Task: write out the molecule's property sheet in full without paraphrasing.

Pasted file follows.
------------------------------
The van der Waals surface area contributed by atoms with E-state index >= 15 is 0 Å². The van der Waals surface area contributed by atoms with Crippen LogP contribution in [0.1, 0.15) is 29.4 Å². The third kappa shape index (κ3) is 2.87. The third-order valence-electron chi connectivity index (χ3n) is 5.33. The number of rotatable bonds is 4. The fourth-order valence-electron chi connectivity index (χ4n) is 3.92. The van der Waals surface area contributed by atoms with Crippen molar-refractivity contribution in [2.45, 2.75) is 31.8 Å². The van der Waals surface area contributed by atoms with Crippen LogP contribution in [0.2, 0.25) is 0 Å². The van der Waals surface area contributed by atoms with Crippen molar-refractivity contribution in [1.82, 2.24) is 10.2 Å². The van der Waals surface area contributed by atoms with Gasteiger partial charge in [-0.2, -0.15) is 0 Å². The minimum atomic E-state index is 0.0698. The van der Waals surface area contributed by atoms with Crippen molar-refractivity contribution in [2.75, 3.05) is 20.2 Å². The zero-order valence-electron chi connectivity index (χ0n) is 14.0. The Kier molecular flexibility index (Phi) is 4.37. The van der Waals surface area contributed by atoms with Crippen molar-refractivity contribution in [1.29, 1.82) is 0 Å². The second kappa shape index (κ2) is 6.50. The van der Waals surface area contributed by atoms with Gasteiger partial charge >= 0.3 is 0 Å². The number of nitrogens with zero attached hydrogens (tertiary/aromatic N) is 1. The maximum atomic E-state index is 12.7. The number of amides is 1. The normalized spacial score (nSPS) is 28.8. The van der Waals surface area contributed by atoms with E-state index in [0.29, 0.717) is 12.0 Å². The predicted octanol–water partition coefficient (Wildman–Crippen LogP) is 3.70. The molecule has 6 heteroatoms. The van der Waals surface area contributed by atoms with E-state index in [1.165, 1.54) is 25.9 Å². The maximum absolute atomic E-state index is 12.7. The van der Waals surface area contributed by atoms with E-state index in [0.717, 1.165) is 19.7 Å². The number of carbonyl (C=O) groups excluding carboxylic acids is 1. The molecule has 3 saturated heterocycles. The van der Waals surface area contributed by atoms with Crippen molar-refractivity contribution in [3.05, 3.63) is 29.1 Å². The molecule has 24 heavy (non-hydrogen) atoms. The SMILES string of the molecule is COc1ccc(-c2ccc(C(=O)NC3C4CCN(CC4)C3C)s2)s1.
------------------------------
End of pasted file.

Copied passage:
The van der Waals surface area contributed by atoms with E-state index >= 15 is 0 Å². The van der Waals surface area contributed by atoms with Crippen LogP contribution in [0.1, 0.15) is 29.4 Å². The third kappa shape index (κ3) is 2.87. The third-order valence-electron chi connectivity index (χ3n) is 5.33. The number of rotatable bonds is 4. The fourth-order valence-electron chi connectivity index (χ4n) is 3.92. The van der Waals surface area contributed by atoms with Crippen molar-refractivity contribution in [2.45, 2.75) is 31.8 Å². The van der Waals surface area contributed by atoms with Crippen LogP contribution in [0.2, 0.25) is 0 Å². The van der Waals surface area contributed by atoms with Crippen molar-refractivity contribution in [1.82, 2.24) is 10.2 Å². The van der Waals surface area contributed by atoms with Gasteiger partial charge in [-0.2, -0.15) is 0 Å². The minimum atomic E-state index is 0.0698. The van der Waals surface area contributed by atoms with Crippen molar-refractivity contribution in [2.75, 3.05) is 20.2 Å². The zero-order valence-electron chi connectivity index (χ0n) is 14.0. The Kier molecular flexibility index (Phi) is 4.37. The van der Waals surface area contributed by atoms with Crippen molar-refractivity contribution in [1.29, 1.82) is 0 Å². The second kappa shape index (κ2) is 6.50. The van der Waals surface area contributed by atoms with Gasteiger partial charge >= 0.3 is 0 Å². The number of nitrogens with zero attached hydrogens (tertiary/aromatic N) is 1. The maximum atomic E-state index is 12.7. The number of amides is 1. The normalized spacial score (nSPS) is 28.8. The van der Waals surface area contributed by atoms with E-state index in [0.29, 0.717) is 12.0 Å². The predicted octanol–water partition coefficient (Wildman–Crippen LogP) is 3.70. The molecule has 6 heteroatoms. The van der Waals surface area contributed by atoms with E-state index in [1.165, 1.54) is 25.9 Å². The maximum absolute atomic E-state index is 12.7. The van der Waals surface area contributed by atoms with E-state index in [0.717, 1.165) is 19.7 Å². The number of carbonyl (C=O) groups excluding carboxylic acids is 1. The molecule has 3 saturated heterocycles. The van der Waals surface area contributed by atoms with Crippen molar-refractivity contribution in [3.05, 3.63) is 29.1 Å². The molecule has 24 heavy (non-hydrogen) atoms. The SMILES string of the molecule is COc1ccc(-c2ccc(C(=O)NC3C4CCN(CC4)C3C)s2)s1.